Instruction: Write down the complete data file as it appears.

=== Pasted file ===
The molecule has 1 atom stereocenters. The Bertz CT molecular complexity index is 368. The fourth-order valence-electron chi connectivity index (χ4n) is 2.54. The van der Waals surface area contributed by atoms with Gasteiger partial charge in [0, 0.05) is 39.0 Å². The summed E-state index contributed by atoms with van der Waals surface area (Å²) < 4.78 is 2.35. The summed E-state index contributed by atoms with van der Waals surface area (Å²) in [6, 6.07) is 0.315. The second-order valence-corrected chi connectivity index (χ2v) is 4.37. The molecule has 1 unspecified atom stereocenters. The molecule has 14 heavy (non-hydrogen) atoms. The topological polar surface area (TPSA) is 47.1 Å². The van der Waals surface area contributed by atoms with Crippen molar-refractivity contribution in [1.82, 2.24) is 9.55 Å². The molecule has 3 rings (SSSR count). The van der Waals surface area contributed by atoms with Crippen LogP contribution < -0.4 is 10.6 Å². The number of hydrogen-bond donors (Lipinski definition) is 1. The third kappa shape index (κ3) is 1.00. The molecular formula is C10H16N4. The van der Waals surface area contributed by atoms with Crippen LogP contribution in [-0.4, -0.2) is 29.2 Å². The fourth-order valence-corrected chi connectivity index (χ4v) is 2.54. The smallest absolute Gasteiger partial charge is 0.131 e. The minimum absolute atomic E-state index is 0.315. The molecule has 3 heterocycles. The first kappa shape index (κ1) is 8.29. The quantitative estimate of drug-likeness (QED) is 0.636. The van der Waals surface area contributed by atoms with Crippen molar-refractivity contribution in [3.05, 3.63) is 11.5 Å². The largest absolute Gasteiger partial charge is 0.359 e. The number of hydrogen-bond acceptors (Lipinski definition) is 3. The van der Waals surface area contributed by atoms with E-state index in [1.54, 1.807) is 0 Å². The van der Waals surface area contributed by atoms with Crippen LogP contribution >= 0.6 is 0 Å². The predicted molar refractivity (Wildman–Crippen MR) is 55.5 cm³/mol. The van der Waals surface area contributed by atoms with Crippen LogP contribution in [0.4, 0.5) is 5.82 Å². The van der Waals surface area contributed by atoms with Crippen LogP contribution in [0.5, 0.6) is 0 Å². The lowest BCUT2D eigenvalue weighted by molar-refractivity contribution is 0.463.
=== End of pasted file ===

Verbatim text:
The molecule has 1 atom stereocenters. The Bertz CT molecular complexity index is 368. The fourth-order valence-electron chi connectivity index (χ4n) is 2.54. The van der Waals surface area contributed by atoms with Gasteiger partial charge in [0, 0.05) is 39.0 Å². The summed E-state index contributed by atoms with van der Waals surface area (Å²) < 4.78 is 2.35. The summed E-state index contributed by atoms with van der Waals surface area (Å²) in [6, 6.07) is 0.315. The second-order valence-corrected chi connectivity index (χ2v) is 4.37. The molecule has 1 unspecified atom stereocenters. The molecule has 14 heavy (non-hydrogen) atoms. The topological polar surface area (TPSA) is 47.1 Å². The van der Waals surface area contributed by atoms with Crippen molar-refractivity contribution in [1.82, 2.24) is 9.55 Å². The molecule has 3 rings (SSSR count). The van der Waals surface area contributed by atoms with Crippen LogP contribution < -0.4 is 10.6 Å². The number of hydrogen-bond donors (Lipinski definition) is 1. The third kappa shape index (κ3) is 1.00. The molecular formula is C10H16N4. The van der Waals surface area contributed by atoms with Crippen LogP contribution in [-0.4, -0.2) is 29.2 Å². The fourth-order valence-corrected chi connectivity index (χ4v) is 2.54. The smallest absolute Gasteiger partial charge is 0.131 e. The minimum absolute atomic E-state index is 0.315. The molecule has 3 heterocycles. The first kappa shape index (κ1) is 8.29. The quantitative estimate of drug-likeness (QED) is 0.636. The van der Waals surface area contributed by atoms with Crippen molar-refractivity contribution in [3.05, 3.63) is 11.5 Å². The largest absolute Gasteiger partial charge is 0.359 e. The number of hydrogen-bond acceptors (Lipinski definition) is 3. The van der Waals surface area contributed by atoms with E-state index in [1.54, 1.807) is 0 Å². The van der Waals surface area contributed by atoms with Crippen LogP contribution >= 0.6 is 0 Å². The predicted molar refractivity (Wildman–Crippen MR) is 55.5 cm³/mol. The van der Waals surface area contributed by atoms with Crippen LogP contribution in [0.4, 0.5) is 5.82 Å². The van der Waals surface area contributed by atoms with Crippen LogP contribution in [0.5, 0.6) is 0 Å². The lowest BCUT2D eigenvalue weighted by molar-refractivity contribution is 0.463.